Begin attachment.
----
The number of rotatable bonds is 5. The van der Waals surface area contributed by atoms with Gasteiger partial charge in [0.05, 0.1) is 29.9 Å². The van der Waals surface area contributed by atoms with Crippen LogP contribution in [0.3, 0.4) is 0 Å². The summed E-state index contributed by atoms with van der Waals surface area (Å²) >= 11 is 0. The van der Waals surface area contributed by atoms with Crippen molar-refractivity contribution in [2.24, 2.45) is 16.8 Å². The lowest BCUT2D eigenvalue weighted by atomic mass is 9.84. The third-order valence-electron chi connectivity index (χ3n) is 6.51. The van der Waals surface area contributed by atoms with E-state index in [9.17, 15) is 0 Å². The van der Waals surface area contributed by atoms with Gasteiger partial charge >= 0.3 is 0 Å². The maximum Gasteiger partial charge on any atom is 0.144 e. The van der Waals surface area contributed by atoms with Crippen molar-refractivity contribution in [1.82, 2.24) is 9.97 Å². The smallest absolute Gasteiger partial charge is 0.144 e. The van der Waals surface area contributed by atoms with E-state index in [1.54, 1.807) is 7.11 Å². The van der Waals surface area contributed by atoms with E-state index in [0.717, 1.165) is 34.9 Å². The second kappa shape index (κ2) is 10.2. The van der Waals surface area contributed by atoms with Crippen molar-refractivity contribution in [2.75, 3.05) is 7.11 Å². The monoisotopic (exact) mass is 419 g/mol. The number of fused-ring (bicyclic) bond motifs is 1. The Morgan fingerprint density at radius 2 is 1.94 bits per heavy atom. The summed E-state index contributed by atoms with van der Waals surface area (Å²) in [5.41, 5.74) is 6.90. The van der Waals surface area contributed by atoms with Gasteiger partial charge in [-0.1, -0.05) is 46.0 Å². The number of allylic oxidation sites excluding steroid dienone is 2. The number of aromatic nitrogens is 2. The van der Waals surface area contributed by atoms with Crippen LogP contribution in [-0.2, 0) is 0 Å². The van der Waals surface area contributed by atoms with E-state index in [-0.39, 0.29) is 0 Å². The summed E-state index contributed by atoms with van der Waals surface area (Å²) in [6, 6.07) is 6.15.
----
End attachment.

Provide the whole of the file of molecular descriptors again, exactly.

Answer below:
The number of rotatable bonds is 5. The van der Waals surface area contributed by atoms with Gasteiger partial charge in [0.05, 0.1) is 29.9 Å². The van der Waals surface area contributed by atoms with Crippen LogP contribution in [0.3, 0.4) is 0 Å². The summed E-state index contributed by atoms with van der Waals surface area (Å²) >= 11 is 0. The van der Waals surface area contributed by atoms with Crippen molar-refractivity contribution in [2.24, 2.45) is 16.8 Å². The lowest BCUT2D eigenvalue weighted by atomic mass is 9.84. The third-order valence-electron chi connectivity index (χ3n) is 6.51. The van der Waals surface area contributed by atoms with E-state index in [9.17, 15) is 0 Å². The van der Waals surface area contributed by atoms with Gasteiger partial charge >= 0.3 is 0 Å². The maximum Gasteiger partial charge on any atom is 0.144 e. The van der Waals surface area contributed by atoms with Crippen molar-refractivity contribution in [1.82, 2.24) is 9.97 Å². The smallest absolute Gasteiger partial charge is 0.144 e. The van der Waals surface area contributed by atoms with E-state index in [1.54, 1.807) is 7.11 Å². The van der Waals surface area contributed by atoms with E-state index in [0.717, 1.165) is 34.9 Å². The second kappa shape index (κ2) is 10.2. The van der Waals surface area contributed by atoms with Crippen molar-refractivity contribution in [2.75, 3.05) is 7.11 Å². The monoisotopic (exact) mass is 419 g/mol. The number of fused-ring (bicyclic) bond motifs is 1. The Morgan fingerprint density at radius 2 is 1.94 bits per heavy atom. The summed E-state index contributed by atoms with van der Waals surface area (Å²) in [5.41, 5.74) is 6.90. The van der Waals surface area contributed by atoms with Gasteiger partial charge in [-0.1, -0.05) is 46.0 Å². The number of allylic oxidation sites excluding steroid dienone is 2. The number of aromatic nitrogens is 2. The van der Waals surface area contributed by atoms with Crippen LogP contribution in [-0.2, 0) is 0 Å². The van der Waals surface area contributed by atoms with E-state index in [-0.39, 0.29) is 0 Å². The summed E-state index contributed by atoms with van der Waals surface area (Å²) in [6, 6.07) is 6.15.